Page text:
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Dispute simmers between businesses and Council over outdoor spaces

Dara Bradley



From this week’s Galway City Tribune – Friction between businesses and local government over the reclaiming of public space to facilitate outside hospitality marred the beginning of the city’s ‘outdoor summer’.

Galway City Council has come under fire over its handling of plans by bars and restaurants to use street furniture to facilitate outdoor dining and drinking.

Most city watering holes and eateries resumed trading on Bank Holiday Monday – serving outdoors only – for the first time since Christmas, and the authorities reported that it was successful for the most part, although it needed time to ‘bed in’.

The city vintners’ group said its members with adequate outdoor space were happy to be back and described the mood as ‘euphoric’ in places.

But several outlets expressed disappointment with the Council.

In Eyre Square, the Skeff Late Bar and Kitchen claimed it had to cancel 200 advance bookings – up to 800 people – for this week, after the Council refused permission for “extended outdoor seating”.

On Middle Street, Sangria Tapas Restaurant lashed the Council for refusing it permission to use certain types of awning and windbreakers to facilitate outdoor dining. “Surely the powers that be can take time to support the industry that supports the city?” its proprietor said in a complaint to City Hall.

‘Back the West’, businesses criticised the Council for rowing back on promises to provide additional outdoor space on Dominick Street Lower and Dominick Street Upper, in time for outdoor hospitality’s reopening on June 7.
This is a shortened preview version of this article. To read the rest of the story, see this week’s Galway City Tribune. You can buy a digital edition HERE.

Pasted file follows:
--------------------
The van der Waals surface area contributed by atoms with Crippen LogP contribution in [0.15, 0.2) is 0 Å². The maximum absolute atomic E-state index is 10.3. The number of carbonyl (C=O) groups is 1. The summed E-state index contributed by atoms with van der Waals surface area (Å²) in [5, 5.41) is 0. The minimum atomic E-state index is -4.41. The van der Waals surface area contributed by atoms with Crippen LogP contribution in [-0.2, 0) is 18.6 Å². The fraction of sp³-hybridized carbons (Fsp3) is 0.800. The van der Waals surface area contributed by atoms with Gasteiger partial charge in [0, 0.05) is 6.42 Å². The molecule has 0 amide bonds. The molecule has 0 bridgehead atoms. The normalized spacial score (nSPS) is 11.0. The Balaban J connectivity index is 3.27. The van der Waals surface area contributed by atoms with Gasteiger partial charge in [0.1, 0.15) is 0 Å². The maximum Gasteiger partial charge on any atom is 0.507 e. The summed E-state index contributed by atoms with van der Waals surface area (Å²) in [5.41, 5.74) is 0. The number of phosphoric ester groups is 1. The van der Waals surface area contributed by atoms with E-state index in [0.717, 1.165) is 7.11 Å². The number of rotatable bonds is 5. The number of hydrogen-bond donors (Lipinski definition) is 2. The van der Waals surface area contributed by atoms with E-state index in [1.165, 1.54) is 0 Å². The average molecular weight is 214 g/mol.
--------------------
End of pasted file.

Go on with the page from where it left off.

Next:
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Council chief: ‘landlords see 4% rent increase cap as a target’

Enda Cunningham



From this week’s Galway City Tribune – The Chief Executive of Galway City Council has said that the 4% annual cap on residential rent increases is now seen as a target by many landlords.

Brendan McGrath said that affordability continues to be a major problem for renters in the city and that an increasing number of people availing of the Housing Assistance Payment (HAP) scheme have to pay ‘top ups’ to their landlords.

The HAP scheme replaces rent supplement for those with a long-term housing need – the individual finds a private rented accommodation within specific rent caps and the Council pays the landlord directly. The tenant then pays a rent to the Council based on their weekly household income.

The maximum monthly rents under the scheme range from €330 for an adult in shared accommodation to €900 for a single parent or couple with three kids.

Based on their household size, tenants can also apply for a 20% extra ‘discretionary’ payment on top of their HAP payment.

However, Mr McGrath said many on the HAP scheme in Galway have to pay top ups to their landlords.

“Rents as a percentage of income is increasing and affordability remains a major problem for the city’s renters. The majority of HAP tenants require additional discretionary payments to assist them in maintaining their tenancies, particularly single person households.

“An increasing number of HAP tenants now have to pay top ups to their landlords even with the 20% extra HAP discretionary payment applied for their particular household size,” Mr McGrath said in a report to councillors.
This is a shortened preview version of this article. To read the rest of the story, see this week’s Galway City Tribune. You can buy a digital edition HERE.